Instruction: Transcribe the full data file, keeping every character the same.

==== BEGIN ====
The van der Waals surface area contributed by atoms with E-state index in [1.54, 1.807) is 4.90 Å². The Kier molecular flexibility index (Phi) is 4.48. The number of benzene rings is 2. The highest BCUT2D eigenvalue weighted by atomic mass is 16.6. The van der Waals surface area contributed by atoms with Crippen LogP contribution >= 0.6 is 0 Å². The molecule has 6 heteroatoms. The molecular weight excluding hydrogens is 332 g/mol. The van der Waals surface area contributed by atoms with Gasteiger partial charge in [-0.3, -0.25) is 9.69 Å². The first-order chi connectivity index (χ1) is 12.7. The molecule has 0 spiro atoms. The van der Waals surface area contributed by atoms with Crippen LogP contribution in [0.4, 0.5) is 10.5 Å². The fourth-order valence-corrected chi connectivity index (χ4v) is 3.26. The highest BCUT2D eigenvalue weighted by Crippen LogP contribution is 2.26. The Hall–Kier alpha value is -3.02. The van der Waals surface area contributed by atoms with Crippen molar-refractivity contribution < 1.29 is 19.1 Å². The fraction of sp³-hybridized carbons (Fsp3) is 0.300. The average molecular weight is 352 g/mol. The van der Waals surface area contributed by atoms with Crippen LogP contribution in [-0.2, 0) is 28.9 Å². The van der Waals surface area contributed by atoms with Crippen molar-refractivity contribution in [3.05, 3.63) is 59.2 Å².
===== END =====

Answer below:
The van der Waals surface area contributed by atoms with E-state index in [1.54, 1.807) is 4.90 Å². The Kier molecular flexibility index (Phi) is 4.48. The number of benzene rings is 2. The highest BCUT2D eigenvalue weighted by atomic mass is 16.6. The van der Waals surface area contributed by atoms with Crippen LogP contribution >= 0.6 is 0 Å². The molecule has 6 heteroatoms. The molecular weight excluding hydrogens is 332 g/mol. The van der Waals surface area contributed by atoms with Gasteiger partial charge in [-0.3, -0.25) is 9.69 Å². The first-order chi connectivity index (χ1) is 12.7. The molecule has 0 spiro atoms. The van der Waals surface area contributed by atoms with Crippen LogP contribution in [0.4, 0.5) is 10.5 Å². The fourth-order valence-corrected chi connectivity index (χ4v) is 3.26. The highest BCUT2D eigenvalue weighted by Crippen LogP contribution is 2.26. The Hall–Kier alpha value is -3.02. The van der Waals surface area contributed by atoms with Crippen molar-refractivity contribution < 1.29 is 19.1 Å². The fraction of sp³-hybridized carbons (Fsp3) is 0.300. The average molecular weight is 352 g/mol. The van der Waals surface area contributed by atoms with Crippen LogP contribution in [-0.2, 0) is 28.9 Å². The van der Waals surface area contributed by atoms with Crippen molar-refractivity contribution in [3.05, 3.63) is 59.2 Å².